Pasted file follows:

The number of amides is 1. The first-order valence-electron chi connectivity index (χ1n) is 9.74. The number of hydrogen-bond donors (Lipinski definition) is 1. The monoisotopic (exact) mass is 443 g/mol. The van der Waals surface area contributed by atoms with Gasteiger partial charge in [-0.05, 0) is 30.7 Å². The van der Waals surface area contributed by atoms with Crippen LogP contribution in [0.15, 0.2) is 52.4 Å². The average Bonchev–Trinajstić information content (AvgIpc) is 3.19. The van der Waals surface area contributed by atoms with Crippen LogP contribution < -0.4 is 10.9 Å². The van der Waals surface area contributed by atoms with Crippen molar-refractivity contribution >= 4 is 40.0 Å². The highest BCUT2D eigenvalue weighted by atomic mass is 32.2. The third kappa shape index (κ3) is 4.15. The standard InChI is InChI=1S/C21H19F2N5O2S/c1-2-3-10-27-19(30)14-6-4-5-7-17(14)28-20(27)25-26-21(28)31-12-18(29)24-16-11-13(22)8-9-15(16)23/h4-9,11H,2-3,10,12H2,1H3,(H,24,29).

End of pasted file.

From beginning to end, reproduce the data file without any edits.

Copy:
The number of amides is 1. The first-order valence-electron chi connectivity index (χ1n) is 9.74. The number of hydrogen-bond donors (Lipinski definition) is 1. The monoisotopic (exact) mass is 443 g/mol. The van der Waals surface area contributed by atoms with Gasteiger partial charge in [-0.05, 0) is 30.7 Å². The van der Waals surface area contributed by atoms with Crippen LogP contribution in [0.15, 0.2) is 52.4 Å². The average Bonchev–Trinajstić information content (AvgIpc) is 3.19. The van der Waals surface area contributed by atoms with Crippen LogP contribution < -0.4 is 10.9 Å². The van der Waals surface area contributed by atoms with Crippen molar-refractivity contribution >= 4 is 40.0 Å². The highest BCUT2D eigenvalue weighted by atomic mass is 32.2. The third kappa shape index (κ3) is 4.15. The standard InChI is InChI=1S/C21H19F2N5O2S/c1-2-3-10-27-19(30)14-6-4-5-7-17(14)28-20(27)25-26-21(28)31-12-18(29)24-16-11-13(22)8-9-15(16)23/h4-9,11H,2-3,10,12H2,1H3,(H,24,29).